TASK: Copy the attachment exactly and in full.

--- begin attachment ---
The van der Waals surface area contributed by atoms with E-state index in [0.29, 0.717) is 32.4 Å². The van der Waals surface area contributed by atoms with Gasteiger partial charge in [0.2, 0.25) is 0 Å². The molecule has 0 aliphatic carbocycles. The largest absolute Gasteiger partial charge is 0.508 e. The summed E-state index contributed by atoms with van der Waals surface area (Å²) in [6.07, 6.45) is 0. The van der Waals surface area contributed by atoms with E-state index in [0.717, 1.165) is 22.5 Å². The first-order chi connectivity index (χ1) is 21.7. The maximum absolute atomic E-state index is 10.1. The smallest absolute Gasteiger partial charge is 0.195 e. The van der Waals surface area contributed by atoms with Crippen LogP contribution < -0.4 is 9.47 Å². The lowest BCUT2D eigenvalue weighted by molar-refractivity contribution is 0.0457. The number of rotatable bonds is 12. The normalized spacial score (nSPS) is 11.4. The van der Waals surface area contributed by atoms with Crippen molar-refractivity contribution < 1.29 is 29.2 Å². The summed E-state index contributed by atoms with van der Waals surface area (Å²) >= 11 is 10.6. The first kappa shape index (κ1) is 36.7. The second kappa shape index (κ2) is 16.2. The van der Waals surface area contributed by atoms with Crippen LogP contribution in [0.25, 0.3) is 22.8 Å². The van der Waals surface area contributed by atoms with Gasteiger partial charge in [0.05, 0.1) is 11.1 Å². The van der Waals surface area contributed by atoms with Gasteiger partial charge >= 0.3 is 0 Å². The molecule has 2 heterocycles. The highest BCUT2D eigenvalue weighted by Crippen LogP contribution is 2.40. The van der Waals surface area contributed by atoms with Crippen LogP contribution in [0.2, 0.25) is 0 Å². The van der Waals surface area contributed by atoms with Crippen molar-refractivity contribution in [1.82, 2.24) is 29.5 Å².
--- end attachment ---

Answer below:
The van der Waals surface area contributed by atoms with E-state index in [0.29, 0.717) is 32.4 Å². The van der Waals surface area contributed by atoms with Gasteiger partial charge in [0.2, 0.25) is 0 Å². The molecule has 0 aliphatic carbocycles. The largest absolute Gasteiger partial charge is 0.508 e. The summed E-state index contributed by atoms with van der Waals surface area (Å²) in [6.07, 6.45) is 0. The van der Waals surface area contributed by atoms with E-state index in [0.717, 1.165) is 22.5 Å². The first-order chi connectivity index (χ1) is 21.7. The maximum absolute atomic E-state index is 10.1. The smallest absolute Gasteiger partial charge is 0.195 e. The van der Waals surface area contributed by atoms with Crippen LogP contribution < -0.4 is 9.47 Å². The lowest BCUT2D eigenvalue weighted by molar-refractivity contribution is 0.0457. The number of rotatable bonds is 12. The normalized spacial score (nSPS) is 11.4. The van der Waals surface area contributed by atoms with Crippen molar-refractivity contribution < 1.29 is 29.2 Å². The summed E-state index contributed by atoms with van der Waals surface area (Å²) >= 11 is 10.6. The first kappa shape index (κ1) is 36.7. The second kappa shape index (κ2) is 16.2. The van der Waals surface area contributed by atoms with Crippen LogP contribution in [0.25, 0.3) is 22.8 Å². The van der Waals surface area contributed by atoms with Gasteiger partial charge in [0.05, 0.1) is 11.1 Å². The van der Waals surface area contributed by atoms with Gasteiger partial charge >= 0.3 is 0 Å². The molecule has 2 heterocycles. The highest BCUT2D eigenvalue weighted by Crippen LogP contribution is 2.40. The van der Waals surface area contributed by atoms with Crippen LogP contribution in [0.2, 0.25) is 0 Å². The van der Waals surface area contributed by atoms with Crippen molar-refractivity contribution in [1.82, 2.24) is 29.5 Å².